Prince Charles in plea over 'persecution of Christians in Middle East'

Prince Charles in plea over Christian persecution in Middle East. Credit: Aid to the Church in Need

Prince Charles has called on faith leaders to ensure their followers respect other religions as he spoke of the 'indescribable tragedy' of the persecution of Christians in the Middle East.

The Prince said the "horrendous and heart-breaking events" in Iraq and Syria had brought the subject of religious freedom and persecution to the forefront of the world's news.

He said: "We have learnt with mounting despair of the expulsion of Christians, Muslims and Yazidis from towns and cities that their ancestors have occupied for centuries.

"Sadly, incidents of violence in Iraq and Syria are not isolated. They are found throughout some, though not all, of the Middle East; in some African nations; and in many countries across Asia," he added.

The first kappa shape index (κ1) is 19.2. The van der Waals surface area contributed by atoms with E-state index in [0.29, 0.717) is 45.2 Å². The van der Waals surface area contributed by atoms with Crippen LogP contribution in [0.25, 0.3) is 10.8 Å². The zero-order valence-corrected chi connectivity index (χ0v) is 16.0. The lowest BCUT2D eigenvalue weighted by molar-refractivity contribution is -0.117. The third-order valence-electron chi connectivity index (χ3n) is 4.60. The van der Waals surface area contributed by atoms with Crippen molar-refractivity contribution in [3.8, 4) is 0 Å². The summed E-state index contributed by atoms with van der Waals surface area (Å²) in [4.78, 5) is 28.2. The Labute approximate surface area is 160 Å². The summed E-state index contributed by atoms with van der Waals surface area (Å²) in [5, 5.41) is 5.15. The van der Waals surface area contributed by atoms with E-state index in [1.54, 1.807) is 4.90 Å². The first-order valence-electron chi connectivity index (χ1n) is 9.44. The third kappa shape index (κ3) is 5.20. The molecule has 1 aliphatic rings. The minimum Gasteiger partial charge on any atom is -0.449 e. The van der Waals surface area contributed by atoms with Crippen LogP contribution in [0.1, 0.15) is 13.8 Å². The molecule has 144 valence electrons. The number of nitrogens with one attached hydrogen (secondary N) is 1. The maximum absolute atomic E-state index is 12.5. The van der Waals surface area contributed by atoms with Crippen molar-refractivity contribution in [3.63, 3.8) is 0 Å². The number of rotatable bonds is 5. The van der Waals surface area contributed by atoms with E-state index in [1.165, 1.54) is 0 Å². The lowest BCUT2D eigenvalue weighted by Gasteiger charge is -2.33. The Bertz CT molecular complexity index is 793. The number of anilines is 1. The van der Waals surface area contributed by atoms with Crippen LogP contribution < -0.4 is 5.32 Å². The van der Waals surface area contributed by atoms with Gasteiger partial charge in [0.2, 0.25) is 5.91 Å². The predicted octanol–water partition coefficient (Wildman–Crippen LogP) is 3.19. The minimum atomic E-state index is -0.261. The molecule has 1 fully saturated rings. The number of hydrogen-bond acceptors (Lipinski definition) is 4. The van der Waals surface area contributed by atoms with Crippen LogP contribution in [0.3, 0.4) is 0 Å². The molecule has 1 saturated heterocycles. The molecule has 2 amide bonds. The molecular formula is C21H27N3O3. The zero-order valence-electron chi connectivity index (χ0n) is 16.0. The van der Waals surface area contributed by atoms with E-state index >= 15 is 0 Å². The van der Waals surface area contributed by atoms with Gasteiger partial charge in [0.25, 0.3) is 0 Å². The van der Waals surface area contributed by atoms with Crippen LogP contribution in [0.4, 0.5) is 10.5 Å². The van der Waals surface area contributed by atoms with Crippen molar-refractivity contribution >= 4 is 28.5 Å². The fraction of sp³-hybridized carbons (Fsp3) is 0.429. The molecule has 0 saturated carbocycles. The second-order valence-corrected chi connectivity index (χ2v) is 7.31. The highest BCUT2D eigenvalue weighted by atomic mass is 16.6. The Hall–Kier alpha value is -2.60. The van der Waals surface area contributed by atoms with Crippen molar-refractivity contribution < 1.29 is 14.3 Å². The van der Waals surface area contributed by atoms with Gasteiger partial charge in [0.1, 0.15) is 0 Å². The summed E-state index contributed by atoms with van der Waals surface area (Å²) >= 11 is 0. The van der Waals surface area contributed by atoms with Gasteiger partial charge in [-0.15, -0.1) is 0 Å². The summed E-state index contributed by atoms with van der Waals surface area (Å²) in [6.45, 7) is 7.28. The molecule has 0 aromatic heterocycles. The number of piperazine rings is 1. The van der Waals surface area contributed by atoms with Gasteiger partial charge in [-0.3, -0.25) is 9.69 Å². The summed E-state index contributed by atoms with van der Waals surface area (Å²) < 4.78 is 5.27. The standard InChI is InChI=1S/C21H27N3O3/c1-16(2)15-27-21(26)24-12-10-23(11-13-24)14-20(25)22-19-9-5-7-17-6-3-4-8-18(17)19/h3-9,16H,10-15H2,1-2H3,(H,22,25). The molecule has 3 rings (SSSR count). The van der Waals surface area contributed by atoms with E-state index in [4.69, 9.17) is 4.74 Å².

His message came in support of Aid to the Church in Need's Religious Freedom in the World Report, which was published today. The report concludes that Christians are the “most persecuted religious minority” in the world.

In his message, the Prince said: "It is an indescribable tragedy that Christianity is now under such threat in the Middle East – an area where Christians have lived for 2,000 years, and across which Islam spread in 700 AD, with people of different faiths living together peaceably for centuries".

He called on faith leaders "not to remain silent" and said they had a "responsibility to ensure that people within their own tradition respect people from other faith traditions".

The Prince also urged governments to uphold Article 18 of the Universal Declaration of Human Rights upholding the freedom of religion.

But he said that this is often challenged, even in the West, adding: "Sadly, in many other countries, an absence of freedom to determine one's own faith is woven into the laws and customs of the nation."

Concluding his message, the Prince called on people and communities to "engage in building respect and tolerance" for without these "the very freedom on which society is built is threatened with destruction", he said.